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"South" to Sing Again?

One of the most popular rides at the Disney theme parks, Splash Mountain, is based on it. Folks can, to this day, sing and whistle "Zip-a-Dee-Doo-Dah." And though Penguin Classics publishes three (count 'em) anthologies of Joel Chandler Harris's Uncle Remus stories, the Walt Disney Company has never seen fit to release "Song of the South" on video in any form in the United States (it has formerly been available overseas).

The last time the film has been seen at all was during a 1986 re-release to theaters. Since that time it has been locked up tight in the Disney "vault," where they keep properties until such a time as the stockholders decide money can be made from suitably hungry consumers.

Has the time come at last for "Song of the South" to see a video release? Maybe. Seems for the second year in a row, Disney honcho Bob Iger has fielded questions from stockholders at their annual meeting, regarding an eventual release of "Song of the South." So, Iger is now quoted as saying: "We've decided to take a look at it again because we've had numerous requests about bringing it out."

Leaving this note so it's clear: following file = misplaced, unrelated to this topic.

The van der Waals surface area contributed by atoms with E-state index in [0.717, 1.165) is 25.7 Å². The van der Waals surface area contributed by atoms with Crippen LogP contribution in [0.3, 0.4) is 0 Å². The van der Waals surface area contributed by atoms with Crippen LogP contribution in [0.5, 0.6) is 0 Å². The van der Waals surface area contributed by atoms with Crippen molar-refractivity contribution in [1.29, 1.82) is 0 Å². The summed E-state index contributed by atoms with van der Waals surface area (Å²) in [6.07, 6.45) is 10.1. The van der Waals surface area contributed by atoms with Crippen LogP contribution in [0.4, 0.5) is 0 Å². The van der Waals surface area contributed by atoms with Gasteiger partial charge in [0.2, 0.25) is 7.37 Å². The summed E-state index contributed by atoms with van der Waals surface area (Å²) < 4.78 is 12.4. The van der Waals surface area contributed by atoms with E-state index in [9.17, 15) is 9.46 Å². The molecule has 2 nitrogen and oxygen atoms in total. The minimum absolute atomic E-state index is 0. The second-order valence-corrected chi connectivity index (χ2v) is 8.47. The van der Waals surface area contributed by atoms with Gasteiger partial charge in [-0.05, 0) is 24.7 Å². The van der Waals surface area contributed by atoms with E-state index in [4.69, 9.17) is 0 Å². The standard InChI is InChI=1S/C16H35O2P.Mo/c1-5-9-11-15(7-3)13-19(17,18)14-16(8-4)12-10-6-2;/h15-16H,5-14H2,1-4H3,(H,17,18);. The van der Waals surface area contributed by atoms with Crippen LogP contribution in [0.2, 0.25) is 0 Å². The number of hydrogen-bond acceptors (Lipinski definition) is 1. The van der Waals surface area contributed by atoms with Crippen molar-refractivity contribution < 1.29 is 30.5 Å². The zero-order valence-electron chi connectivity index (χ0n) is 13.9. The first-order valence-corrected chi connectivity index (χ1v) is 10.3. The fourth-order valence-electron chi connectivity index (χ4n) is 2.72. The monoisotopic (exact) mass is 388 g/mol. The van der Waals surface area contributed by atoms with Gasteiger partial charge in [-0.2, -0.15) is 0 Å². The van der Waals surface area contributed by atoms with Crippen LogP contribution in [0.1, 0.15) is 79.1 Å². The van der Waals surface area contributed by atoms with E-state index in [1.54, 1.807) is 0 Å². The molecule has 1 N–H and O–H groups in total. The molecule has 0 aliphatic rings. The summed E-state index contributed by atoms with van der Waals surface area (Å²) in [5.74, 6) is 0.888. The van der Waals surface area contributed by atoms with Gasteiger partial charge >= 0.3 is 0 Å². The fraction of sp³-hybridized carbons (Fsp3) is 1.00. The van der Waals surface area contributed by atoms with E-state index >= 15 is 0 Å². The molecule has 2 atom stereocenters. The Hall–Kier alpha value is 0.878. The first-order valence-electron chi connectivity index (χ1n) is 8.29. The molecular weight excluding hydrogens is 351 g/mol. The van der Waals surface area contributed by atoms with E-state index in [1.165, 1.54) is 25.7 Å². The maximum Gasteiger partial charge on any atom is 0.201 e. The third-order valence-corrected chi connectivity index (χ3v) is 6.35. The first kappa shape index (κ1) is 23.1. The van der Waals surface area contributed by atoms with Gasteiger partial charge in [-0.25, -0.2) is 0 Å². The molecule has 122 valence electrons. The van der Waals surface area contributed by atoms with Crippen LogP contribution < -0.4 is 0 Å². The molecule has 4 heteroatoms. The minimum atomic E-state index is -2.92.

The reason for this movie's absence from the Disney release stable is easily explainable, though has long gone unspoken--Disney, ever mindful of its squeaky-clean image, is afraid this film now contains "politically incorrect" (i.e. racist) content. Originally made in 1946, "South" is a lighthearted mix of animation and live-action based on the children's stories of Joel Chandler Harris, including those about the Briar Patch, the Tar Baby, and Brer Rabbit's "Laughing Place." Uncle Remus, played by James Baskett, tells these tales to two youngsters who have come to live on the plantation where he lives. The social implications of this arrangement are never explored--kids these days who watch the film are likely to ignore them in favor of the wacky antics of Brers Fox, Bear, and Rabbit, and adults who fondly remember the movie are old enough not to take any such unspoken context seriously.

And really, it isn't as if the film has any agenda other than entertainment--no more than those equally "offensive" Bugs Bunny cartoons featuring the grossly stereotypical white Southern plantation owner (the one always hollering for his dog Belvedere). Or Speedy Gonzales, for that matter. And Warner Brothers had the cajones to release those films to DVD a while back.


Posted by on April 1, 2007 8:28 PM
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